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Smart energy action plans – a pilot

An elderly lady and her grandson look at the screen of an open laptop

As our energy system becomes greener and smarter, it is also becoming more complex and difficult to navigate for vulnerable customers.

To reach net zero targets, our energy system needs to become smarter and more flexible to accommodate high volumes of renewable energy.

But getting there requires significant and disruptive change: new services, new tariffs, new kit. This change brings completely new ways to generate unfairness by radically altering the distribution of system costs and benefits between consumers. An example might be a tariff that provides cheaper electricity to households with an electric vehicle and an understanding of smart-energy tech than it does to a low-income elderly person who has neither.

It threatens to leave behind large numbers of people as new complexities or costs exclude them from meaningful participation in our future energy system.

Make sure no one gets left behind

To combat this development, CSE was funded by National Grid Electricity Distribution to pilot the delivery of tailored advice for vulnerable customers to help ensure they are not excluded.

Central to this effort is a series of ‘smart energy action plans’. These have been based on our learnings from the Smart & Fair research programme, which identify a set of core “capabilities” that a consumer may possess. A capability is something like having a smart meter, digital skills and access, or understanding the principles of shifting usage away from peak periods, or a basic knowledge of low carbon tech.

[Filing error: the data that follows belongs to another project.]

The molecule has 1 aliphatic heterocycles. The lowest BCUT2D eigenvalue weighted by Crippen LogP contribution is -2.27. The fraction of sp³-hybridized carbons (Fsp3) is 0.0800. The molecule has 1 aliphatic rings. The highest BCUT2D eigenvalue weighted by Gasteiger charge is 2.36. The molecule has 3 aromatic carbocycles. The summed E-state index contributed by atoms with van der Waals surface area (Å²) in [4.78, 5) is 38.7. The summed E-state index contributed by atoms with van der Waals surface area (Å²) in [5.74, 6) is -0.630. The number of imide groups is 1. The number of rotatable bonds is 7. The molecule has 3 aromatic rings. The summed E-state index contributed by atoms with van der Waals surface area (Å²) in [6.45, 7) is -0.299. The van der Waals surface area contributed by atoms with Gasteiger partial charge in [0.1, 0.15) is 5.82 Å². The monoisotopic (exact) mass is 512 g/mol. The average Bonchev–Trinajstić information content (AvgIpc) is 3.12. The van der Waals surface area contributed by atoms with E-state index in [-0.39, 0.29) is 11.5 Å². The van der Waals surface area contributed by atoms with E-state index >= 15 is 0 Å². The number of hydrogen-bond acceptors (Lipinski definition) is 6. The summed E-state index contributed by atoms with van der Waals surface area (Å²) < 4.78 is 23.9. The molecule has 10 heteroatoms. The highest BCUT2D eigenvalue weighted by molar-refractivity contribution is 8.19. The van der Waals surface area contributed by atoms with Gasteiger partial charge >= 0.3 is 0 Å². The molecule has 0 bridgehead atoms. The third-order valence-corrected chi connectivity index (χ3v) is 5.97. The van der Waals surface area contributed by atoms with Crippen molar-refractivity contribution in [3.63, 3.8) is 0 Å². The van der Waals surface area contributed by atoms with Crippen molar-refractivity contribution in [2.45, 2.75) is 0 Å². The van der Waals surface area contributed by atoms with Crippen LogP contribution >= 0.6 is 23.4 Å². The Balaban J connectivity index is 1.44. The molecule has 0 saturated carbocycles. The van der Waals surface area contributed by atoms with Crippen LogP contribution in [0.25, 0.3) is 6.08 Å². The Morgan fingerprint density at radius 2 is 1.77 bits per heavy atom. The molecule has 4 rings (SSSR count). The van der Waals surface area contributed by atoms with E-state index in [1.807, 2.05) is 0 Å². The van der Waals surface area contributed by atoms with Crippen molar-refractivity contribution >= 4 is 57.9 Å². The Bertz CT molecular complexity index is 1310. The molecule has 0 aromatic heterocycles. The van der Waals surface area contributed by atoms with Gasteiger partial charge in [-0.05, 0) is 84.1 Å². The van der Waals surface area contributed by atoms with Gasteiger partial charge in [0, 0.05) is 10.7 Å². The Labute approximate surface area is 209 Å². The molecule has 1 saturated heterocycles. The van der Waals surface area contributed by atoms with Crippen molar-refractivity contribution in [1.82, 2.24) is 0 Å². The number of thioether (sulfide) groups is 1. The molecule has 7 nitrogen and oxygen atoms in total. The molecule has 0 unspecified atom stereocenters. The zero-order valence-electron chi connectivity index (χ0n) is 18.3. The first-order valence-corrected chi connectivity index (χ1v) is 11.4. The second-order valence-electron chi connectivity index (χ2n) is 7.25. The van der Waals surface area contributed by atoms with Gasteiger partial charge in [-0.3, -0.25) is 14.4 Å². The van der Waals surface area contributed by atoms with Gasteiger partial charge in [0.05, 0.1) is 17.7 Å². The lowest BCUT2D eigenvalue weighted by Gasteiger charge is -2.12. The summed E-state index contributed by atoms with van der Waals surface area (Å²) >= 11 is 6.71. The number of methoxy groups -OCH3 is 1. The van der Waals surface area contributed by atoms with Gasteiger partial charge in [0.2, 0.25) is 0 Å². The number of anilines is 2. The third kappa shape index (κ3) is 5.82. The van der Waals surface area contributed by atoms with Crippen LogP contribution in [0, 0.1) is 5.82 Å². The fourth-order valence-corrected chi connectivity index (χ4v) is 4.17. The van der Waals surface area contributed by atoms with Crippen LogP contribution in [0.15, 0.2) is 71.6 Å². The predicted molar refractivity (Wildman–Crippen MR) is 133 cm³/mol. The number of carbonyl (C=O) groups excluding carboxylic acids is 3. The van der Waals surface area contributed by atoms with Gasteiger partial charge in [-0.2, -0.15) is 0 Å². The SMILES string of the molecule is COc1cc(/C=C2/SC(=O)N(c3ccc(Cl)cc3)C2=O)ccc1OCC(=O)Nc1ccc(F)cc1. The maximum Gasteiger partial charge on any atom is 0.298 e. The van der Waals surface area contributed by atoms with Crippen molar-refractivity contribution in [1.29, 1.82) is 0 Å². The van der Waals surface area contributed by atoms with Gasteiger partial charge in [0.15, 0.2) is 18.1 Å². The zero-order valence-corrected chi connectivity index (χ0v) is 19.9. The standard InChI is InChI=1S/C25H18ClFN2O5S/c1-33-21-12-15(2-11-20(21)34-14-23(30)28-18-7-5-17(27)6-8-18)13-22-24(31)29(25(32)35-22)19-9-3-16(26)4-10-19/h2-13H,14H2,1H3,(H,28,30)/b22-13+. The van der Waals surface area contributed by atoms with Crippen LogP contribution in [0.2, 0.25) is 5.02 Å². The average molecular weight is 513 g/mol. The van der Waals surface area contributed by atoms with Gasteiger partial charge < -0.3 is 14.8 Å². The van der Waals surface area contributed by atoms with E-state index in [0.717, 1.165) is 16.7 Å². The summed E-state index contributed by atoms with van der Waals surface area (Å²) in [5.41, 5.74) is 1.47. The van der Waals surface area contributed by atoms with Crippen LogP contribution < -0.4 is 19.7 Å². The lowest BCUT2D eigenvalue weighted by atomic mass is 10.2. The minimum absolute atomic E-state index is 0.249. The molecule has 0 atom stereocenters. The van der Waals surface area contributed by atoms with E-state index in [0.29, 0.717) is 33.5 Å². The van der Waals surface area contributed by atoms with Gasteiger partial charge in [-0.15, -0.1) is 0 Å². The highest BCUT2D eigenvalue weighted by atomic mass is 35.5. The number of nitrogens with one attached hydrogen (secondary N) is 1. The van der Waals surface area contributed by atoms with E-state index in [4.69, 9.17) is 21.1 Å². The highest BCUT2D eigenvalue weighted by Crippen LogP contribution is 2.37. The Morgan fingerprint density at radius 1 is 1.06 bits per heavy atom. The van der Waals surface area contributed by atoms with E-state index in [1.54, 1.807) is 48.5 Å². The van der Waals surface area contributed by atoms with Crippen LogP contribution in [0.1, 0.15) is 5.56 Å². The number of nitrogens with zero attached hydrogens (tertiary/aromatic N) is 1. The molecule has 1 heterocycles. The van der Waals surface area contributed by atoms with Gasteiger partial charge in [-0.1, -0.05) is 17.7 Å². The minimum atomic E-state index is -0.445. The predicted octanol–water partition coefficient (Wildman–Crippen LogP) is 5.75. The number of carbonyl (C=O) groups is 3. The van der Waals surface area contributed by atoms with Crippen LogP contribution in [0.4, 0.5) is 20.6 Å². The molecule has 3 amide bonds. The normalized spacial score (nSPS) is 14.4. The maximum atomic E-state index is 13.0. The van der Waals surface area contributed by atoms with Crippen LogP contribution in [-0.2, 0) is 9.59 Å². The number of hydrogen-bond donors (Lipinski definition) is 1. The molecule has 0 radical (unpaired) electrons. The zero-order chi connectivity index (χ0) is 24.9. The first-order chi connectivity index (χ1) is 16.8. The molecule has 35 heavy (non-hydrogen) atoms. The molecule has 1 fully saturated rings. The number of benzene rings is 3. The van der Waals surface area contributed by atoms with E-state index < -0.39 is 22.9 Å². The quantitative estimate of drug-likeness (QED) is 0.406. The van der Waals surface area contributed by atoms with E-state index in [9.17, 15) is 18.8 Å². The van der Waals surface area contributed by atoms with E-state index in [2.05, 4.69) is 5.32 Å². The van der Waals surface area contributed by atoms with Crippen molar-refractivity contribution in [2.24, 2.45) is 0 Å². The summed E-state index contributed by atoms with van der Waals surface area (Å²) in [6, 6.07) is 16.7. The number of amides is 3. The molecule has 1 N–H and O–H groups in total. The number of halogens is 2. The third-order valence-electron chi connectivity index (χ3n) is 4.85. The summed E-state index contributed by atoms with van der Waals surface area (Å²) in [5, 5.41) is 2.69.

The smart energy action plans will develop these capabilities in our customers so they are better able to participate in a smarter energy system.

Weigh up the risks and benefits

In particular, we provide independent advice on the smart offers and low carbon technologies that are most appropriate for a vulnerable user. This advice is based on their capabilities, needs and priorities. Some of the offers we advise on are small, like smart plugs, smart heating controls and time-of-use tariffs. Others are more expensive undertakings with long pay-back terms, for example solar panels, heat pumps and batteries.

Our advice looks at these offers in terms of:

The pilot project seeks to:

A critical need for impartial, reliable and high-quality advice

Karn Shah is managing this pilot project for CSE. He says, “The range of smart energy offers on the market and the ways that products, services and tariffs interact with each other can be bewildering for many customers. There is a critical need for impartial, reliable and high-quality advice so that they are not excluded.

“Through this pilot we are exploring how energy advice organisations such as CSE can meet this challenge and ensure no-one gets left behind in the smart energy transition.”

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